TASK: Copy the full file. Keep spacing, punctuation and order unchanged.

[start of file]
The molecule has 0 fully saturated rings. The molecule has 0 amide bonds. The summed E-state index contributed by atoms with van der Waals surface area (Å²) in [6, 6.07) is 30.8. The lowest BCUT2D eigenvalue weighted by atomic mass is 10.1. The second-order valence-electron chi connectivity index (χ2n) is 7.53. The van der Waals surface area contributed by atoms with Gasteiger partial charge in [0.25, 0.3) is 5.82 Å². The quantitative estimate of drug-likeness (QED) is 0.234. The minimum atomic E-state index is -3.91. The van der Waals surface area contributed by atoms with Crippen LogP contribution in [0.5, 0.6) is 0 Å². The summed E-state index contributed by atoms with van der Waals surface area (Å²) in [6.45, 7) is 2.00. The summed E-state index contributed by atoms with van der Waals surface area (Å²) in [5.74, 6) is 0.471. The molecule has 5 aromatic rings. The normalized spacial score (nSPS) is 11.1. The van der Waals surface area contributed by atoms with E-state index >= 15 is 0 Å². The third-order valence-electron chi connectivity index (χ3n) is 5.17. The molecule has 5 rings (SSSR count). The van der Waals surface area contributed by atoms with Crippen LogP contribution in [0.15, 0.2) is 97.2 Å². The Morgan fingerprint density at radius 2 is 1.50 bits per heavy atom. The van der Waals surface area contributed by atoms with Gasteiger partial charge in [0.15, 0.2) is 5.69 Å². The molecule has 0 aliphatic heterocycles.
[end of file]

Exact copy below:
The molecule has 0 fully saturated rings. The molecule has 0 amide bonds. The summed E-state index contributed by atoms with van der Waals surface area (Å²) in [6, 6.07) is 30.8. The lowest BCUT2D eigenvalue weighted by atomic mass is 10.1. The second-order valence-electron chi connectivity index (χ2n) is 7.53. The van der Waals surface area contributed by atoms with Gasteiger partial charge in [0.25, 0.3) is 5.82 Å². The quantitative estimate of drug-likeness (QED) is 0.234. The minimum atomic E-state index is -3.91. The van der Waals surface area contributed by atoms with Crippen LogP contribution in [0.5, 0.6) is 0 Å². The summed E-state index contributed by atoms with van der Waals surface area (Å²) in [6.45, 7) is 2.00. The summed E-state index contributed by atoms with van der Waals surface area (Å²) in [5.74, 6) is 0.471. The molecule has 5 aromatic rings. The normalized spacial score (nSPS) is 11.1. The van der Waals surface area contributed by atoms with E-state index >= 15 is 0 Å². The third-order valence-electron chi connectivity index (χ3n) is 5.17. The molecule has 5 rings (SSSR count). The van der Waals surface area contributed by atoms with Crippen LogP contribution in [0.15, 0.2) is 97.2 Å². The Morgan fingerprint density at radius 2 is 1.50 bits per heavy atom. The van der Waals surface area contributed by atoms with Gasteiger partial charge in [0.15, 0.2) is 5.69 Å². The molecule has 0 aliphatic heterocycles.